Lithuania's Ties with China Sour, and Warm with Taiwan
On August 10th, the People’s Republic of China recalled its ambassador to Lithuania and demanded Vilnius’ recall its representative to Beijing. The reason? Lithuania’s decision to allow Taipei to open a representative office in Vilnius under the name "Taiwanese Representative Office." Sino-Lithuanian relations started deteriorating in 2019. That year, Vilnius identified Chinese espionage as a threat to its national security. Since then, Lithuania has opposed the Hong Kong National Security Law at the UN Human Rights Council, withdrawn from the China-led 17+1 grouping, and criticized PRC policies in Xinjiang. In the meantime, Vilnius’ ties with Taiwan are warming. The new coalition government in Vilnius announced in November 2020 that it would follow a values-based foreign policy. Leaders pledged to “oppose any violation of human rights and democratic freedoms…from Belarus to Taiwan.” In addition to Taiwan’s plans to open a diplomatic mission in Vilnius, Lithuania will open its own trade office in Taipei this fall.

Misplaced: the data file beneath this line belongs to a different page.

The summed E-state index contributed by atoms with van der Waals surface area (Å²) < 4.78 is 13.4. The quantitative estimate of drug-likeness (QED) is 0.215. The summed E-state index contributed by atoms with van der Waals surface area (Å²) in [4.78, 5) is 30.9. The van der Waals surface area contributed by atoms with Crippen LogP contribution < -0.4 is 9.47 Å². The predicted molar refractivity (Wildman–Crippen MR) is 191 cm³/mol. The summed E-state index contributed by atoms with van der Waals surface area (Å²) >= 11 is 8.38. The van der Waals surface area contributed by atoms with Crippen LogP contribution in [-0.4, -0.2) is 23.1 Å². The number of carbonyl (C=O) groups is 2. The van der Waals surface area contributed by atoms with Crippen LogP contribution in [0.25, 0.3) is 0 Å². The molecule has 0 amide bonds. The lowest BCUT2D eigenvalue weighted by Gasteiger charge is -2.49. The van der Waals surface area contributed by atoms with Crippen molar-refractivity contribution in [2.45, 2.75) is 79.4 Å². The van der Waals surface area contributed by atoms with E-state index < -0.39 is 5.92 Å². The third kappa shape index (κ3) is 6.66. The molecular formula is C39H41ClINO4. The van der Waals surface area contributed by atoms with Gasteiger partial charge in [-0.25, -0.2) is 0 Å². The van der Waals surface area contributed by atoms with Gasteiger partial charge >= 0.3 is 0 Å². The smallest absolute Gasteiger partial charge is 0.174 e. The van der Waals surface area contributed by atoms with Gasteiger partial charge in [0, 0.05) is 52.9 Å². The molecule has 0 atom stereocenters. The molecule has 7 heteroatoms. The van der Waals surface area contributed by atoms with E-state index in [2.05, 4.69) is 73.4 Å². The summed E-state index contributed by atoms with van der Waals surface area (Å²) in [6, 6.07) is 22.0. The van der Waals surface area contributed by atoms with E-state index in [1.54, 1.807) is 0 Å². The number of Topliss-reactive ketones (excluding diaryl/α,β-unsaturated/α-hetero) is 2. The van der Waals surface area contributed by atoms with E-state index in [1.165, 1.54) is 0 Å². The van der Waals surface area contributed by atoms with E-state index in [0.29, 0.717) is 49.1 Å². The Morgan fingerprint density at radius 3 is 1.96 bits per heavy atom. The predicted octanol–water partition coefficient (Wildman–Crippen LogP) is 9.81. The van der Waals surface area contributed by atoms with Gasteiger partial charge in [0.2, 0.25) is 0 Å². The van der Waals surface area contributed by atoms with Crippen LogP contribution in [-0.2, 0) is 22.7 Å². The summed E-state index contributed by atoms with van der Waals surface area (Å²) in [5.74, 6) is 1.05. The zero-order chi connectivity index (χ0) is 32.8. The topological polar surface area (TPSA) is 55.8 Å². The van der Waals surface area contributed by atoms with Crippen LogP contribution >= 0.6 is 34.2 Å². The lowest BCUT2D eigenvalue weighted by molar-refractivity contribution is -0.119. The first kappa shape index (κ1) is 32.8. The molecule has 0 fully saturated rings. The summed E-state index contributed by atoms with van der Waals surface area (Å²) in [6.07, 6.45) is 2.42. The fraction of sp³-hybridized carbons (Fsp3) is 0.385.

Bonnie Glaser talks with Dr. Konstantinas Andrijauskas about the drivers of Lithuania’s recent policy shifts, Chinese interests in the region, and the potential for future Lithuania-Taiwan cooperation. Dr. Andrijauskas is an Associate Professor of International Relations at Vilnius University’s Institute of International Relations and Political Science. His research focuses on China’s domestic and foreign policies and the political systems and international relations of Asia.